I am trying to wrap my head around some basic results in Linear Algebra.

I am trying to avoid more abstract concepts like Rank-Nullity, and stay in simple properties at an introductory level. (I've taken more advanced Linear Algebra before, but it's been a long while, just trying to brush up on some basic facts).

Suppose I have a $n \times n$ matrix $A$.

Which of these facts are true?

  1. $\lim A^k$ exists if and only if all eigenvalues are strictly less than 1 in absolute value.

  2. If there are at least 2 eigenvalues that are equal to $1$, then the limit above does not exist.

  3. If a matrix has all its eigenvalues less than or equal to one in absolute value (not necessarily unique), then the limit above exists.

  4. If a matrix is diagonalizable and all its eigenvalues are less than or equal to one, then the limit above exists.

I think that statement 4 is the only one that is correct ("easy" to show in an informal way by the fact that $A^k = PJ^kP^{-1}$), but I've come across notes in Linear Algebra that state 1) and 2) as facts.

  • 1
    $\begingroup$ Both 1 and 2 fail for the identity matrix. Also, when you say less than 1, do you mean they have absolute value less than 1? $\endgroup$ – eyeballfrog Mar 8 at 23:32
  • $\begingroup$ yeah, in absolute value, i've updated it, thanks $\endgroup$ – Marcos Lee Mar 8 at 23:34
  • 1
    $\begingroup$ Number 3 fails for the scalar ($1 \times 1$ matrix $A$) equal to $-1$. $\endgroup$ – Koen Tiels Mar 8 at 23:43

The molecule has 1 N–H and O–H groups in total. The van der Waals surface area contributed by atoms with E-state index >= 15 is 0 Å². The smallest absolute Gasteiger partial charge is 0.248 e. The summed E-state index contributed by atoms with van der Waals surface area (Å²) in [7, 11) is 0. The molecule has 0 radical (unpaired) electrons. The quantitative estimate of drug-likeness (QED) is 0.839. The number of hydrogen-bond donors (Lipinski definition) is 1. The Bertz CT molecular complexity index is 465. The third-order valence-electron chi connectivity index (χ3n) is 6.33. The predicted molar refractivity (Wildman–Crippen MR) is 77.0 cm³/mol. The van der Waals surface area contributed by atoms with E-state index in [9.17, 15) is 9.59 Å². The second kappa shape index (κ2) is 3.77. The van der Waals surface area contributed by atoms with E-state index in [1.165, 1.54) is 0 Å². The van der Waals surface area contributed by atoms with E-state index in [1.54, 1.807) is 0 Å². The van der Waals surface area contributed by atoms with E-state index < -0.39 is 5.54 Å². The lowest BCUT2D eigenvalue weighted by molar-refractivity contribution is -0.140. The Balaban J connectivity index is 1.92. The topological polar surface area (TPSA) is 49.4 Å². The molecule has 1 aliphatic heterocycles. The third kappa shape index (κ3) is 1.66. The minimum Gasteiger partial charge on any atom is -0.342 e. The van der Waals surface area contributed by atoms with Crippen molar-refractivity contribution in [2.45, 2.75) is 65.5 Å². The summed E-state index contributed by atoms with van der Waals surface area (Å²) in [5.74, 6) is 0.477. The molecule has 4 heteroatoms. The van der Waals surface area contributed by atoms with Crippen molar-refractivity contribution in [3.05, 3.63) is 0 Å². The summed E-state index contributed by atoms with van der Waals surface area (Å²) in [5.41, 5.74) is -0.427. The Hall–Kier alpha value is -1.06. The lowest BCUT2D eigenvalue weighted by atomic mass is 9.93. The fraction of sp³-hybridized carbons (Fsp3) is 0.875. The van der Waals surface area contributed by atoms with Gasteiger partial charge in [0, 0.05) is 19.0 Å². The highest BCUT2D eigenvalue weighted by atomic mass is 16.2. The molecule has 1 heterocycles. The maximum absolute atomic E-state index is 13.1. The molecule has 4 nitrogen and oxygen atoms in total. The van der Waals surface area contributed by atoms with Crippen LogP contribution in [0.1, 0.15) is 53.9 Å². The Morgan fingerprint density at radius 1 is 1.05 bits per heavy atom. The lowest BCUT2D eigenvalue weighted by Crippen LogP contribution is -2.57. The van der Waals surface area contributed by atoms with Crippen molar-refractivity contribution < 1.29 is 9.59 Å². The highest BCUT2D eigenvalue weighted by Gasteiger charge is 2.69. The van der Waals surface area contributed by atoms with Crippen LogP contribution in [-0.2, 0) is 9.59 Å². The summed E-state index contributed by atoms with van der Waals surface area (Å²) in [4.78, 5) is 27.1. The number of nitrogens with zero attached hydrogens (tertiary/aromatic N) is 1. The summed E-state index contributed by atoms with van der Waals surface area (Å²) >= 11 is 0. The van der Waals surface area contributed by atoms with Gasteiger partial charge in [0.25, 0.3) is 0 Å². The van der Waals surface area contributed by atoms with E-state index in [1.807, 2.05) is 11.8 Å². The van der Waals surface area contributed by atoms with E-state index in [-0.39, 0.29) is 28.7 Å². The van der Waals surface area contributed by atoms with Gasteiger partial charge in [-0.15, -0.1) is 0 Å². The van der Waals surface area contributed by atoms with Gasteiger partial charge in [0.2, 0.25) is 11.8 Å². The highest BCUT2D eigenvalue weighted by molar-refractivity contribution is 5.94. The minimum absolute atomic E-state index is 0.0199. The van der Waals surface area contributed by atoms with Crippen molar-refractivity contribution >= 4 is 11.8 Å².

• 1
    $\begingroup$ Number 4 as well, for the same matrix as in 3. $\endgroup$ – enedil Mar 8 at 23:45
  • $\begingroup$ Sorry, a more accurate one would be "If a PSD matrix is diagonalizable, and all its eigenvalues are $\leq 1$, with at least one $< 1$ inequality, then the limit above exists." Is this correct? $\endgroup$ – Marcos Lee Mar 9 at 1:44

To summarize the comments, none of these statements is true. An easy sufficient condition for this limit to exist is that $A$ is diagonalizable and all of its eigenvalues lie in the half-open interval $(-1, 1]$, and a necessary condition is that the eigenvalues of $A$ are either equal to $1$ or strictly less than $1$ in absolute value. It's a bit tricky to say what happens if $A$ isn't diagonalizable.

People write all sorts of things in notes; they are just documents that someone decided to put up on the internet, not authoritative references. They can easily be very sloppy, especially if they're e.g. about math but not written by mathematicians (physicists, for example). There may also be missing hypotheses, you may have misread them, etc. All sorts of things.


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